VG boundaries 4

Identity Politics in Video Games

Considering that the majority of the dialogue we have been studying centers around diversity and representation of characters, I found Ian Bogost’s article for the Atlantic to be a rather fresh and stimulating viewpoint. I actually get the sense that Bogost seems to somewhat resent the pervasiveness of identity politics in the modern-day video game debate. He seems to think that the reason why identity politics has become such a potent force in the conversation is that it is rooted in a selfish obsession for personal identification and representation. Now, while he evidently has a decent awareness and concern for the ubiquity of social issues and inequality, I think he is still coming from a place of privilege in perhaps not understanding how valuable representation can be for typically underrepresented groups. And perhaps he takes for granted that he’s had to wrestle less with his own personal identification. Thus, it seems unfair that he perceives gamers desire for self-identification as a strictly a selfish indulgence. That said, his argument is still a valid one worth reflecting upon. The notion that we must have characters in games in order to achieve diversity and sophistication is one that should be challenged. The representations of systems and circumstances over individuals can be an incredibly formidable tool in both understanding complex issues of social justice as well as attempting to separate ourselves from our need for personal identification. There is something hauntingly powerful at the thought of abdicating our individual desires in the interest of systems bigger than ourselves. Again, while I think Bogost does occupy a relatively privileged space, his point that it is a luxury to worry about self-representation when there are grander and powerfully destructive forces at work—climate change, wealth inequality, automation, etc. –is a fair critique. Maybe he’s right, that while we are focused on self-expression, and playing a game of identities, billionaires are off playing the game of systems. Given the current state of things in today’s world, we have reason to worry. As Bogost points out, the threat of automation, privatization, surveillance, etc., are all very real. It might be uncomfortable to hear, but there is definitely truth in that to strive for a more promising future, we may need to address the systems themselves rather than the faces of its operators. Otherwise, we will continue to be the Sims “meandering aimlessly in the streets of power broker’s cities.”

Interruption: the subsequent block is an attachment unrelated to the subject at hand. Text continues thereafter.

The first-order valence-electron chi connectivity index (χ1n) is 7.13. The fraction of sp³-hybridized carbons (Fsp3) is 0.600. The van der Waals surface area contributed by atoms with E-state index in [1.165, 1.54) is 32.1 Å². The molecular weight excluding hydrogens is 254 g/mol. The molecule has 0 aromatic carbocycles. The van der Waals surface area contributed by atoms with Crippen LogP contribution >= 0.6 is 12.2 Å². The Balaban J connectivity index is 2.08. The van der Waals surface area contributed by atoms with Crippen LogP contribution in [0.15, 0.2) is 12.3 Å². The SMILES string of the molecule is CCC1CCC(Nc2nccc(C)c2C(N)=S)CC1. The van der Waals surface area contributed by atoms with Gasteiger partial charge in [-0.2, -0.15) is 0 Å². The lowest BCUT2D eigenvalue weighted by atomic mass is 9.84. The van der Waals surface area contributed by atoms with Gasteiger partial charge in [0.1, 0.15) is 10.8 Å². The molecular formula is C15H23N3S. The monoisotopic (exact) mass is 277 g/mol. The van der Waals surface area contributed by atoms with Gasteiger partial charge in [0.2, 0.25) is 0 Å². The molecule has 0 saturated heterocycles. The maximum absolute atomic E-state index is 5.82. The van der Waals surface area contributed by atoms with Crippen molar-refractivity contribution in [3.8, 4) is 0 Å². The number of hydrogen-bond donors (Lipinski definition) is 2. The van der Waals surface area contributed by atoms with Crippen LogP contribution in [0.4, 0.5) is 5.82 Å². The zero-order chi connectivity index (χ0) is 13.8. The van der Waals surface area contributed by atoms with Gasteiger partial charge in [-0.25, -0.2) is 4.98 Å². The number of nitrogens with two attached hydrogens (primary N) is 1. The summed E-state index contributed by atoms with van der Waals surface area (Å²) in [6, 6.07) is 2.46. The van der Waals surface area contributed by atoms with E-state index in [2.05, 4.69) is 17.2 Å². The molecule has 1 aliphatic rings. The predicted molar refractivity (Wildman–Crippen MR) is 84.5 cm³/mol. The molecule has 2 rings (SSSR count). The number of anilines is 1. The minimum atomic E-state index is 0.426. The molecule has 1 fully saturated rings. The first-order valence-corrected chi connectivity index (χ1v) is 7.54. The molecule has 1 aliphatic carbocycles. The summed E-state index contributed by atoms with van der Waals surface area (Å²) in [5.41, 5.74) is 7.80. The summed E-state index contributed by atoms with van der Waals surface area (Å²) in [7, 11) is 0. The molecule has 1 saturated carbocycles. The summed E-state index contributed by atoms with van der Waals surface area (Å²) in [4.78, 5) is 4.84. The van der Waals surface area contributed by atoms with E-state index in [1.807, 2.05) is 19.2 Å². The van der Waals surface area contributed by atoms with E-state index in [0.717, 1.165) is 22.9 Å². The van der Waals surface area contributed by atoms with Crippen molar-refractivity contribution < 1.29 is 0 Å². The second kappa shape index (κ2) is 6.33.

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One comment on “Identity Politics in Video Games

  1. River_Scallop
    May 13, 2018

    This is a thought-provoking post, ktvg4. I find myself wondering a lot about the role of identity politics in the video game world. How much agency do people from “diverse” backgrounds have within this world, and how much are they being used to bolster the power of today’s billionaires? How much can the video game world be transformed by a diverse set of power players?

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This entry was posted on May 13, 2018 by in IRL, Theory & Criticism and tagged , , .

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